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Tristis Poplar vs Eastern Red Cedar

Populus x Tristis

Juniperus virginiana

SOLD OUT

(new stock expected: fall of 2020)

COMING SOON

(new stock expected: later this season)

Tristis Poplar
Eastern Red Cedar

Tristis Poplar is a large deciduous tree. It is cold hardy, disease resistant, and relatively drought tolerant. Tristis Poplar loses its leaves later in the year than other Poplars, making it a great ornamental tree in fall.

It's known for its strongly scented balsamic buds and yellow foliage in autumn. Because of its size, Tristis Poplar is most suitable for large properties and will help prevent wind erosion.

Tristis Poplar is slower-growing than many newer hybrids, for a longer useful lifespan. Tristis grows especially well in the southern prairies due to its resistance to cold dry winds.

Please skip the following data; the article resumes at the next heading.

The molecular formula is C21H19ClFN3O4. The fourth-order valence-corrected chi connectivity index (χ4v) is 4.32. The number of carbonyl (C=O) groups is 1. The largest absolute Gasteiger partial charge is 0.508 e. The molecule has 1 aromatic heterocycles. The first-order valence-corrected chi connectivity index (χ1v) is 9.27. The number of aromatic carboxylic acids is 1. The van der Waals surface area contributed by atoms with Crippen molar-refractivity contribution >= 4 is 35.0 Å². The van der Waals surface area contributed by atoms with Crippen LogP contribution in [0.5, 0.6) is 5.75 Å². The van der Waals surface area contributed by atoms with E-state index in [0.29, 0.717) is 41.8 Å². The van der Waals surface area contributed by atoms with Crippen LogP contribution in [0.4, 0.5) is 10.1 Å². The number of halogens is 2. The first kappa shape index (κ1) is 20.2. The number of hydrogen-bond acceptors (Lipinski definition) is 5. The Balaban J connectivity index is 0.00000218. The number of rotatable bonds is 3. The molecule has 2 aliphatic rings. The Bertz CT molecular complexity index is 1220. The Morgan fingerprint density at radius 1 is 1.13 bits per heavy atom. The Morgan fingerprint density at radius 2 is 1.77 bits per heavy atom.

Eastern Red Cedar is native to eastern Canada and is actually a variety of juniper, not cedar. Its pyramidal crown, low hanging branches, and dense, compact foliage makes it an ideal windbreak or shelterbelt tree.

Eastern Red Cedar will attract wildlife to your yard and provide food and shelter for multiple varieties of birds. If you are on the east coast looking to create a windbreak, consider Eastern Red Cedar.

TRISTIS POPLAR QUICK FACTS

EASTERN RED CEDAR QUICK FACTS

Zone: 3a
Zone: 2a
Height: 12 m (39 ft)
Height: 8 m (25 ft)
Spread: 8 m (25 ft)
Spread: 4 m (12 ft)
Moisture: normal, wet
Moisture: normal, wet
Light: partial shade, full sun
Light: partial shade, full sun
Hybrid: yes
Fuzz/fluff: no
Growth rate: fast
Growth rate: medium
Life span: long
Maintenance: low
Maintenance: low
Suckering: high
Suckering: none
Pollution tolerance: medium
Pollution tolerance: medium

In row spacing: 2.4 m (8 ft)

Between row spacing: 5 m (16 ft)





Ships To Canada: yes
Ships to USA: yes
Ships To Canada: yes
Ships to USA: yes